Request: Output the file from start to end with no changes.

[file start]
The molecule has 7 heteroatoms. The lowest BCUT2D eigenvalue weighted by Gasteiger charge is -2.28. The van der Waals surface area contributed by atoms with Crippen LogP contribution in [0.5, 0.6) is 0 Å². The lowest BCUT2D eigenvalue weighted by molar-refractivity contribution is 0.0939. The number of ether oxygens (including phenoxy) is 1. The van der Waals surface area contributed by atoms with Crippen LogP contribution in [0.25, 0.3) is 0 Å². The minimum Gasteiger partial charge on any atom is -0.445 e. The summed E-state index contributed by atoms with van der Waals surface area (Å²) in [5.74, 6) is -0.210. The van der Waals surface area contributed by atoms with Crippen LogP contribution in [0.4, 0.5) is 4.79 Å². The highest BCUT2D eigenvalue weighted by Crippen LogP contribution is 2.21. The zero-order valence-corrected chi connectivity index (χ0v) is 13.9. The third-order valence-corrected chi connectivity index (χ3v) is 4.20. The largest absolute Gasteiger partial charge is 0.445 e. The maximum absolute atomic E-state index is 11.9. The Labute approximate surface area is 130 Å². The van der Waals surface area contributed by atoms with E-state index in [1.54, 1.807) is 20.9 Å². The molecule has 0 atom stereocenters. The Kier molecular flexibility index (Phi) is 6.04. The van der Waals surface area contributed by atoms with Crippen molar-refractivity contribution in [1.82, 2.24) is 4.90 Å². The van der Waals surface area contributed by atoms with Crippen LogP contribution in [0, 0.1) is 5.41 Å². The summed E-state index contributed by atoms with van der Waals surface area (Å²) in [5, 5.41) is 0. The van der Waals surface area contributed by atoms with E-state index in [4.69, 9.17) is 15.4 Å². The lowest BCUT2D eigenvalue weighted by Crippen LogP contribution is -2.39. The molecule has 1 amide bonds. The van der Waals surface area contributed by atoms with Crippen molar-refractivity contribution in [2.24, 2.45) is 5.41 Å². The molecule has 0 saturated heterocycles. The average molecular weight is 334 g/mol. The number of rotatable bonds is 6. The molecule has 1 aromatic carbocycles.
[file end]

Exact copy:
The molecule has 7 heteroatoms. The lowest BCUT2D eigenvalue weighted by Gasteiger charge is -2.28. The van der Waals surface area contributed by atoms with Crippen LogP contribution in [0.5, 0.6) is 0 Å². The lowest BCUT2D eigenvalue weighted by molar-refractivity contribution is 0.0939. The number of ether oxygens (including phenoxy) is 1. The van der Waals surface area contributed by atoms with Crippen LogP contribution in [0.25, 0.3) is 0 Å². The minimum Gasteiger partial charge on any atom is -0.445 e. The summed E-state index contributed by atoms with van der Waals surface area (Å²) in [5.74, 6) is -0.210. The van der Waals surface area contributed by atoms with Crippen LogP contribution in [0.4, 0.5) is 4.79 Å². The highest BCUT2D eigenvalue weighted by Crippen LogP contribution is 2.21. The zero-order valence-corrected chi connectivity index (χ0v) is 13.9. The third-order valence-corrected chi connectivity index (χ3v) is 4.20. The largest absolute Gasteiger partial charge is 0.445 e. The maximum absolute atomic E-state index is 11.9. The Labute approximate surface area is 130 Å². The van der Waals surface area contributed by atoms with E-state index in [1.54, 1.807) is 20.9 Å². The molecule has 0 atom stereocenters. The Kier molecular flexibility index (Phi) is 6.04. The van der Waals surface area contributed by atoms with Crippen molar-refractivity contribution in [1.82, 2.24) is 4.90 Å². The van der Waals surface area contributed by atoms with Crippen LogP contribution in [0, 0.1) is 5.41 Å². The summed E-state index contributed by atoms with van der Waals surface area (Å²) in [5, 5.41) is 0. The van der Waals surface area contributed by atoms with E-state index in [4.69, 9.17) is 15.4 Å². The lowest BCUT2D eigenvalue weighted by Crippen LogP contribution is -2.39. The molecule has 1 amide bonds. The van der Waals surface area contributed by atoms with Crippen molar-refractivity contribution in [2.24, 2.45) is 5.41 Å². The molecule has 0 saturated heterocycles. The average molecular weight is 334 g/mol. The number of rotatable bonds is 6. The molecule has 1 aromatic carbocycles.